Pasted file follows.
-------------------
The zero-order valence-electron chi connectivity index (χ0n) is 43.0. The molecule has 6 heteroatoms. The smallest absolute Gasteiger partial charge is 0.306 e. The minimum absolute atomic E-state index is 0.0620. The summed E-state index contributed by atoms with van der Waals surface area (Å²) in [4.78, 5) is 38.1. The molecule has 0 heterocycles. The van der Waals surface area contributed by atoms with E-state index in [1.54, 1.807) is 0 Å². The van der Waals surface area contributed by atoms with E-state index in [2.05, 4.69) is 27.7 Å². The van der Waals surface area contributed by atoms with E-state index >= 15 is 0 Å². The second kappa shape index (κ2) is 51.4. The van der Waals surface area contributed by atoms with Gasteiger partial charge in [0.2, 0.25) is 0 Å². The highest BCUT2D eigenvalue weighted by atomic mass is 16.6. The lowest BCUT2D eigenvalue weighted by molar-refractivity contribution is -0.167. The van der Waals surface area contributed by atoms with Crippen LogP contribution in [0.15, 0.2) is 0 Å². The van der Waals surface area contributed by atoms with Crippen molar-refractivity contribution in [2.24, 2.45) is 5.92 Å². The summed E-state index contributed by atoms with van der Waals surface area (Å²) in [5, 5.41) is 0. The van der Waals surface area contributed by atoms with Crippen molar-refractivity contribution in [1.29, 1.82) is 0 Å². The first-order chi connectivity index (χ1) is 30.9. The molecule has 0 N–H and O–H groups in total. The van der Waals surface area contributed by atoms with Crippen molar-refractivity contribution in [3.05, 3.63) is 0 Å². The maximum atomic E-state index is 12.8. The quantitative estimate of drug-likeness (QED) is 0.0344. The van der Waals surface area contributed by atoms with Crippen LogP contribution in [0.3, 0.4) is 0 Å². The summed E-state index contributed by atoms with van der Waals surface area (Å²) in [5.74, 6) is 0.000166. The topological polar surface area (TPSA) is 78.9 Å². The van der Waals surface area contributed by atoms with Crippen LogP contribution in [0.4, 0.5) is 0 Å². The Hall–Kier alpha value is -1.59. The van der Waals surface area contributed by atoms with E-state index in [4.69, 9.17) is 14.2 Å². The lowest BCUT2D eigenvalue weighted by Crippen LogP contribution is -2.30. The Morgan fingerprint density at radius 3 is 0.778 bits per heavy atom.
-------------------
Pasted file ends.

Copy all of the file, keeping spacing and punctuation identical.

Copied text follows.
The zero-order valence-electron chi connectivity index (χ0n) is 43.0. The molecule has 6 heteroatoms. The smallest absolute Gasteiger partial charge is 0.306 e. The minimum absolute atomic E-state index is 0.0620. The summed E-state index contributed by atoms with van der Waals surface area (Å²) in [4.78, 5) is 38.1. The molecule has 0 heterocycles. The van der Waals surface area contributed by atoms with E-state index in [1.54, 1.807) is 0 Å². The van der Waals surface area contributed by atoms with E-state index in [2.05, 4.69) is 27.7 Å². The van der Waals surface area contributed by atoms with E-state index >= 15 is 0 Å². The second kappa shape index (κ2) is 51.4. The van der Waals surface area contributed by atoms with Gasteiger partial charge in [0.2, 0.25) is 0 Å². The highest BCUT2D eigenvalue weighted by atomic mass is 16.6. The lowest BCUT2D eigenvalue weighted by molar-refractivity contribution is -0.167. The van der Waals surface area contributed by atoms with Crippen LogP contribution in [0.15, 0.2) is 0 Å². The van der Waals surface area contributed by atoms with Crippen molar-refractivity contribution in [2.24, 2.45) is 5.92 Å². The summed E-state index contributed by atoms with van der Waals surface area (Å²) in [5, 5.41) is 0. The van der Waals surface area contributed by atoms with Crippen molar-refractivity contribution in [1.29, 1.82) is 0 Å². The first-order chi connectivity index (χ1) is 30.9. The molecule has 0 N–H and O–H groups in total. The van der Waals surface area contributed by atoms with Crippen molar-refractivity contribution in [3.05, 3.63) is 0 Å². The maximum atomic E-state index is 12.8. The quantitative estimate of drug-likeness (QED) is 0.0344. The van der Waals surface area contributed by atoms with Crippen LogP contribution in [0.3, 0.4) is 0 Å². The summed E-state index contributed by atoms with van der Waals surface area (Å²) in [5.74, 6) is 0.000166. The topological polar surface area (TPSA) is 78.9 Å². The van der Waals surface area contributed by atoms with Crippen LogP contribution in [0.4, 0.5) is 0 Å². The Hall–Kier alpha value is -1.59. The van der Waals surface area contributed by atoms with E-state index in [4.69, 9.17) is 14.2 Å². The lowest BCUT2D eigenvalue weighted by Crippen LogP contribution is -2.30. The Morgan fingerprint density at radius 3 is 0.778 bits per heavy atom.